You have to admit the retro stylings of YouTube star Meghan Trainor make for some catchy little tunes. But in her latest video, Dear Future Husband, the siren dons pinup-wear while scrubbing the floor of a 50′s kitchen and warning her husband he’d better compliment her every day and buy her jewelry. Contemporary feminists are in an uproar over the classic imagery, but does Trainor have a better grip on the inherent power of her sexuality than the teenage girls who feel the need to buy “butt-enhancing jeans” at JCPenney?

The national department store catalog includes:

The “YMI Wanna Betta Butt Skinny Jeggings” boasts: “With a slight lift and shift and contouring seams, our wanna betta butt skinny jeggings hug you in just the right places to give you a firmer, more flattering look.”

Rewind Smoothie Super Stretch Booty Buddy Skinny Jeans” features “rear-end-enhancing structure” designed to “augment your jean collection — and your backside” and comes in an acid wash finish.

Penney’s isn’t alone. Several online stores including Modaxpress, Hourglass Angel, and even Amazon offer butt enhancing denim to a teenage crowd. Where’s the feminist outrage over a wardrobe enhancement specifically targeted to those vulnerable teen girls suffering all those dreaded body-image issues? Perhaps they’re too busy in Trainor’s kitchen arguing over who gets to make the pie.

 

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Men Who Don’t Pay

Monday, March 23rd, 2015 - by Ying Ma

We live in a society where lots of men do not pay. Not only do they fail to pay for the women with whom they go on a date, they increasingly do not even pay for themselves.

The men afflicted with this syndrome tend to be young, and are usually under the age of forty. Those who suffer most severely tend to be products of the nation’s top universities or respectable urban workplaces—where political correctness and leftwing ideology regularly trample over concepts such as chivalry and honor. At these institutions, the worst thing that could happen is to be perceived as racist, sexist or homophobic. Being a weasel that does not pay is not considered a source of embarrassment.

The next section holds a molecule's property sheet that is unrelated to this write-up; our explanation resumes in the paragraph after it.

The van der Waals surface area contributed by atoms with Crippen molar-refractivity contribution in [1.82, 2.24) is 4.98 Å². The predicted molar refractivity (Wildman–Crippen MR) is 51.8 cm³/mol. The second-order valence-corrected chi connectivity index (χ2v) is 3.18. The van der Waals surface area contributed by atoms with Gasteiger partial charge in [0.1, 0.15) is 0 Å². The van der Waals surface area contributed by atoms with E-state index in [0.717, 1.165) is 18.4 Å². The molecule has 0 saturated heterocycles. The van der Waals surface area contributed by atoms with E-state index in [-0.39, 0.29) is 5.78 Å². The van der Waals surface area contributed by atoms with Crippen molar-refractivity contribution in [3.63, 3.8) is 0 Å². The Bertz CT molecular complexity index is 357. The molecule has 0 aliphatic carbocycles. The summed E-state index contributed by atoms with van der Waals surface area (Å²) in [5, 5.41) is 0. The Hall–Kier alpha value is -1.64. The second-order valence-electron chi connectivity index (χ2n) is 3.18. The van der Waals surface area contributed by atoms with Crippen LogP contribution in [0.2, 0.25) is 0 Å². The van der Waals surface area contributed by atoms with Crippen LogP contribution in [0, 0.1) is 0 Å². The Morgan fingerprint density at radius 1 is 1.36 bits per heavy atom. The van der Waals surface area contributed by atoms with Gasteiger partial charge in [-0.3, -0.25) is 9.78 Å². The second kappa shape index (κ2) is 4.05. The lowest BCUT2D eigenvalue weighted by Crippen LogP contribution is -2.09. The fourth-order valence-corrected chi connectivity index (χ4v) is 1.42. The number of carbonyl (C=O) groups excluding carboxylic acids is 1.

The occurrences of such male wussiness in modern society are too numerous to detail, but just a few examples can shed light on the nature and extent of this trend.

Example 1. A Stanford Law student in his mid-twenties declined to take his date to dinner, claiming that he had been “eating too much lately.” Just the evening before, he met her at a dinner party at her apartment, where he was not at all deterred from eating the food that was available in abundance for free. He does not hail from a poor family, but on his date, he shelled out only $2.50 for an ice cream cone for the lady and then quickly got to the point: to secure what young men usually want from women.

Example 2. A 35-year-old captain in the Air Force met his date for happy hour at a sports bar. His date ordered a beer at the bar before they sat down at a nearby table. Later in the evening, when the waitress presented the check, he studied it intently and asked his date if she had already paid for her own drink. She said no, and reached for her wallet. He insisted, “I got it.” As it turned out, her beer, which cost no more than $5, was not even included on the check. He was a graduate of Columbia University who eagerly defended President Barack Obama and compared his nine years of service in the Air Force to indentured servitude.

Example 3. A man in his late thirties met a lady for a drink at a crowded establishment in New York’s Nolita district. She arrived early and bought a drink at the bar. When the man arrived, he, too, ordered a drink, and suggested relocating to the restaurant’s outdoor patio. The lady suggested he settle his tab first. He shrugged, said, “[the staff] will find us,” and walked outside. The busy bartenders did not notice that their customer had left and never bothered to look for him outside, and the man never paid. At the time, he served in a senior position at the Department of Commerce.